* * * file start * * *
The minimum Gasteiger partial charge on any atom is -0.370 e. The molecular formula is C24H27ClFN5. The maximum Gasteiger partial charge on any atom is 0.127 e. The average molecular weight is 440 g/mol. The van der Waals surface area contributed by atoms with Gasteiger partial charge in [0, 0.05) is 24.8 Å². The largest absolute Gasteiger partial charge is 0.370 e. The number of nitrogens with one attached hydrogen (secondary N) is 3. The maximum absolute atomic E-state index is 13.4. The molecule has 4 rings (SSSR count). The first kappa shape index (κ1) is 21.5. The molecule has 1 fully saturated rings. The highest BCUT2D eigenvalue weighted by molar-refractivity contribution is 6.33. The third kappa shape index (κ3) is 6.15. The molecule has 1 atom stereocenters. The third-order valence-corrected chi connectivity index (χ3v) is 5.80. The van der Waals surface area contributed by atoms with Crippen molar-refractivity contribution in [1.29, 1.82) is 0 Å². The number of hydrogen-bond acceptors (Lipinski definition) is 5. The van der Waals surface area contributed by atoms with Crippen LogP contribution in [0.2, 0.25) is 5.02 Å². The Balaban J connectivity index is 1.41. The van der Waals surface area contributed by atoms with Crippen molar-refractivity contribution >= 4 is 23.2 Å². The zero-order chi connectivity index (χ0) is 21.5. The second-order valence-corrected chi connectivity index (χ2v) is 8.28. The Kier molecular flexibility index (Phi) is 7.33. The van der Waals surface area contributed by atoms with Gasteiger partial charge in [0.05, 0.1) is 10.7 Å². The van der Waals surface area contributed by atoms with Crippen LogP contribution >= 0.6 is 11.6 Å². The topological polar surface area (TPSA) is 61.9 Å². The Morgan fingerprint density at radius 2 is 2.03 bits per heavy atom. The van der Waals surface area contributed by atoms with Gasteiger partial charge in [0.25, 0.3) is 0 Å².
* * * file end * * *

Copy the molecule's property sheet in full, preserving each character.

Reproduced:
The minimum Gasteiger partial charge on any atom is -0.370 e. The molecular formula is C24H27ClFN5. The maximum Gasteiger partial charge on any atom is 0.127 e. The average molecular weight is 440 g/mol. The van der Waals surface area contributed by atoms with Gasteiger partial charge in [0, 0.05) is 24.8 Å². The largest absolute Gasteiger partial charge is 0.370 e. The number of nitrogens with one attached hydrogen (secondary N) is 3. The maximum absolute atomic E-state index is 13.4. The molecule has 4 rings (SSSR count). The first kappa shape index (κ1) is 21.5. The molecule has 1 fully saturated rings. The highest BCUT2D eigenvalue weighted by molar-refractivity contribution is 6.33. The third kappa shape index (κ3) is 6.15. The molecule has 1 atom stereocenters. The third-order valence-corrected chi connectivity index (χ3v) is 5.80. The van der Waals surface area contributed by atoms with Crippen molar-refractivity contribution in [1.29, 1.82) is 0 Å². The number of hydrogen-bond acceptors (Lipinski definition) is 5. The van der Waals surface area contributed by atoms with Crippen LogP contribution in [0.2, 0.25) is 5.02 Å². The Balaban J connectivity index is 1.41. The van der Waals surface area contributed by atoms with Crippen molar-refractivity contribution >= 4 is 23.2 Å². The zero-order chi connectivity index (χ0) is 21.5. The second-order valence-corrected chi connectivity index (χ2v) is 8.28. The Kier molecular flexibility index (Phi) is 7.33. The van der Waals surface area contributed by atoms with Gasteiger partial charge in [0.05, 0.1) is 10.7 Å². The van der Waals surface area contributed by atoms with Crippen LogP contribution >= 0.6 is 11.6 Å². The topological polar surface area (TPSA) is 61.9 Å². The Morgan fingerprint density at radius 2 is 2.03 bits per heavy atom. The van der Waals surface area contributed by atoms with Gasteiger partial charge in [0.25, 0.3) is 0 Å².